• (4x) M3 x 6mm Countersunk Crews (for the motor mount)
  • STL Files (link below)
  • Software (links below)


Arduino Sketch (this may evolve over time)GitHub link
Homebridge plugin / Homekit GitHub link
Samsung SmartThings – device handlerGitHub link

The Design Shape

What form factor should the DIY SmartBlinds v3 have?

  • Rectangular Shape similar to v2 (54%, 13 Votes)
  • L-Shape similar to v1 (46%, 11 Votes)

Total Voters: 24

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Thank you everyone that participated in the survey. As requested, the design is rectangular. I designed it with a chain guard all inclosed. Checkout the design renders and some first assembly photos below.

3D Printing

TIP: When printing the main body, print it with a brim. 8mm should be sufficient. Due to the walls on the main body being only 2.5mm thick, I found that when I printed it without the brim the model would get unstuck halfway through and the print was destroyed.

Brim around the Main Body for a sturdy print (NEMA14 Variant shown)
Printed on: Prusa i3 MK3
Filament used: 3D Fillies PLA+ Marble
Print mode: Built plate brim for the body only/No supports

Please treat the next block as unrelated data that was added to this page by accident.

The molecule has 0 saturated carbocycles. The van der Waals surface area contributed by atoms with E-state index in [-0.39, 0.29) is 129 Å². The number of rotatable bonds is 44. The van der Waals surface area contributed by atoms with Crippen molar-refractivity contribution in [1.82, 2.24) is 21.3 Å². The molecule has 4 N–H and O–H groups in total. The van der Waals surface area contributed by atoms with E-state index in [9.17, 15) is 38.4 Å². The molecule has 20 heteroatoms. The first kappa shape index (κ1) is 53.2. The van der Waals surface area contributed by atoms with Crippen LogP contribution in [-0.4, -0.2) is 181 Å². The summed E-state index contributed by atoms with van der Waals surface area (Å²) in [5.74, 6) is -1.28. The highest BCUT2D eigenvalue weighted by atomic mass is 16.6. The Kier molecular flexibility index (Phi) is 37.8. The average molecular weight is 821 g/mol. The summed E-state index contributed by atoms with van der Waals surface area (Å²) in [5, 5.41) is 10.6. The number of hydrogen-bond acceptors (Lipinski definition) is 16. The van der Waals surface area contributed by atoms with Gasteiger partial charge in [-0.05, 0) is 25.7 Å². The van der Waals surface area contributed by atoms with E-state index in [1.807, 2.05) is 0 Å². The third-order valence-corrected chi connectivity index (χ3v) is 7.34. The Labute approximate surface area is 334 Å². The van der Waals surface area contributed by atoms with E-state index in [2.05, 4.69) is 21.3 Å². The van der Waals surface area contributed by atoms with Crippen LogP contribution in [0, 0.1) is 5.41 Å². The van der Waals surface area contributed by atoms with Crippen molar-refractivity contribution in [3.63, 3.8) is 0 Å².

Print quality: 0.2mm
Print time: 5-7hrs

Assembly (NEMA14 & NEMA17)

DIY SmartBlinds lineup – from left to right: DIY SmartBlinds v3 NEMA17, DIY SmartBlinds v3 NEMA14, DIY SmartBlinds v2, DIY SmartBlinds v1

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  1. Cool project, just wondering any thoughts on developing a version that drives the pipe like the one below

  2. Very cool project and thanks for your work on it. I’ve been having a fun time playing around with making my own.

    If you’re still working on a version 5 or 4.1 can I suggest the adding of manual buttons on the body?

    Sometimes you want to just get up and alter the blinds, don’t have a phone/tablet or can’t to speak to a voice assistant.

    Sometimes a button is just better 🙂

  3. Hi Everybody,

    did someone make this project working on homeassistant?


  4. Hi!
    Im just wondering wtf the 100uF 16v Capacitor does and why I need one?
    I was able to easily order everything else from amazon, but that capacitor is $20 bucks in my country, please respond!

  5. The screw holes are upside down, They should be placed so the weight of the device holds it fixed to the wall.

    1. I was thinking the same … 🙂

  6. Hey Peter. I got everything working great… except the intigration of Smartthings and Google Home control. I added the custom Device Handler and the blinds show up fine in my Smartthings app but using any of the buttons in the app doesnt do anything. Am I missing something here? I heard talk of a hub but I’m not entirely sure what that is.

    Thank you.

  7. But anyway… it’s the greatest project I actually get WORKING after a few little
    software ‘changes’.
    And Peter Chodyra, what was the meaning of that “#define hotPIN D8” ?

    Further a BIG 10 for you mate !!

    1. I have the same question John !

  8. It’s used to sleep the motor when not in operation.